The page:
Fuzzy data

Quantitative data which cannot be characterized by precise numbers have to be characterized mathematically in a suitable way. This leads to so-called non-precise numbers which are defined by characterizing functions.

Definition 1. A characterizing function £(■) is a real function £ : R —> [0, 1] for which the so-called 5-cuts Cg [£(■)],

Remark 1. Characterizing functions are special membership functions from the theory of fuzzy sets. But non-precise numbers are more general than so-called fuzzy numbers. This is necessary to characterize fuzzy data, for example data obtained from color intensity pictures, especially X-ray data. Examples of characterizing functions are given in Figure 1.

are non-empty finite unions of bounded closed intervals, i. e.

Fig. 1. Characterizing functions

Remark 2. The one-point indicator function I{x0}(■) is the characterizing function of a precise data point xo € R. Therefore the analysis of fuzzy data contains standard statistical procedures as special case.

A main problem is the determination of the characterizing function of a fuzzy data point x*. In case of color intensities this is possible in the following way:

Let h(■) be the light intensity of a fuzzy light point on a screen. Then the characterizing function ■) is given by its values t(x) = Hl] , V x € R. max h(x)

For life time data t* the characterizing function ■) can be obtained from measurements of characteristic quantities which describe the degree of fulfilment of its objectives. Let f (■) be the function describing the degree of fulfilment of the characteristic quantity depending on the time t, then the characterizing function ■) of the fuzzy life time is given by its values max d f (t)

In case of quality of life data, which are fuzzy by nature, these data usually contain subjectivity. Therefore also the corresponding characterizing functions are subjective to a certain degree. But still they contain important information for statistical analysis.

3 Empirical reliability functions for fuzzy life times

Real life time data consist of a finite sample xf, ■ ■ ■ , x^ of non-precise numbers with corresponding characterizing functions £i(■ ), ■ ■ ■ ,£n(■ ).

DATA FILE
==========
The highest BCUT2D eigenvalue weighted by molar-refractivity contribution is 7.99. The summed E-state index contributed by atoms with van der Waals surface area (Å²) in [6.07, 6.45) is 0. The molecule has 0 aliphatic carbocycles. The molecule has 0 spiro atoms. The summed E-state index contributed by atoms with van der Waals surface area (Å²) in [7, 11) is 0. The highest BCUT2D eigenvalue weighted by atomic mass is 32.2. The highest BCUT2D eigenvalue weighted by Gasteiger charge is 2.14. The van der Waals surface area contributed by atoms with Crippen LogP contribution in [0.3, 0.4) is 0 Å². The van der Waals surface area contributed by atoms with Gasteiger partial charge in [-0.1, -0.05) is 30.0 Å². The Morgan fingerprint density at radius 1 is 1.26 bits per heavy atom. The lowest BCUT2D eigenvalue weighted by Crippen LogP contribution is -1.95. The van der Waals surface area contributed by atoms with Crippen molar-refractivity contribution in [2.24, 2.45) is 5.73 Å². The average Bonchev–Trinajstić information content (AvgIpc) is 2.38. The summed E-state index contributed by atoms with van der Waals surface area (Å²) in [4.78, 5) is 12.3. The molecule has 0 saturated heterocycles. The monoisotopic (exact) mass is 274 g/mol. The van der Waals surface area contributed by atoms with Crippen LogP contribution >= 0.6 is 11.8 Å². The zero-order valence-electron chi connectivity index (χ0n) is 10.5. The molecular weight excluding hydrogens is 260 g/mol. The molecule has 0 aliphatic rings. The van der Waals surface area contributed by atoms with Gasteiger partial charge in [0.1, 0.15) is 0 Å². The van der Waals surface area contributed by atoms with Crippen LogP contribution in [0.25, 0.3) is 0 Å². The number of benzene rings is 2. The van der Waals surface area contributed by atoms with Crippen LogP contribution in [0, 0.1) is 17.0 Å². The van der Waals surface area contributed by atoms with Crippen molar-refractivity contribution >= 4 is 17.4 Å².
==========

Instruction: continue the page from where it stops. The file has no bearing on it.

The standard empirical reliability function Rn( ■) for precise data xi, ■ ■ ■ ,xn , defined by its values

is generalized in the following way:

Assuming all characterizing functions £i( ■) to be integrable, the generalized empirical reliability function Rn(■) is defined by oo

Remark 3. The generalized estimate R*( •) is a continuous function which is more realistic in case of continuous underlying life time distributions.

An example of fuzzy life times and the corresponding generalized empirical reliability function is given in Figure 2.

Fig. 2. Generalized empirical reliability function

4 Generalized classical statistical inference for fuzzy data

Statistical estimation of derived indicators of quality of life, based on fuzzy data is possible in the following way: Let xi, • • • ,xn be classical pseudo-precise data and

be an indicator based on data xi, • • • ,xn and weights wi, • • • , wn. For standard data the indicator is a real number.

In case of fuzzy data xf, • • • , xn with corresponding characterizing functions £i( • ), • • • , £n( • ) the resulting value of the indicator becomes non-precise. In order to obtain the characterizing function n(•) of the non-precise value

I* = f (xi, • • • ,x*n ; wi ,• • • ,Wn) , the so-called extension principle from fuzzy set theory is applied. The values n(x) for all x € R of the characterizing function are defined by

Ísupj min{£i(xi), • • • Cn(^n)^ if f (xi, ■ ■ ,Xn ■ ■ ■ ,Wn) = X

0 if ^ (xi, ■ ■ ■ ,xn ): f (xi, ■ ■ ■ ,xn ;wi, ■ ■ ■ , w„) = x

The resulting non-precise value I* of the indicator is a non-precise number in the sense of section 2.

Remark 4- Although the generalized indicators are non-precise they represent valuable information concerning the considered topic.

Moreover different statistical inference procedures can be generalized to the situation of non-precise date. These methods are described in the book [Vie96].

Recent work on the generalization of the concept of p-values is published in the paper [FV04].

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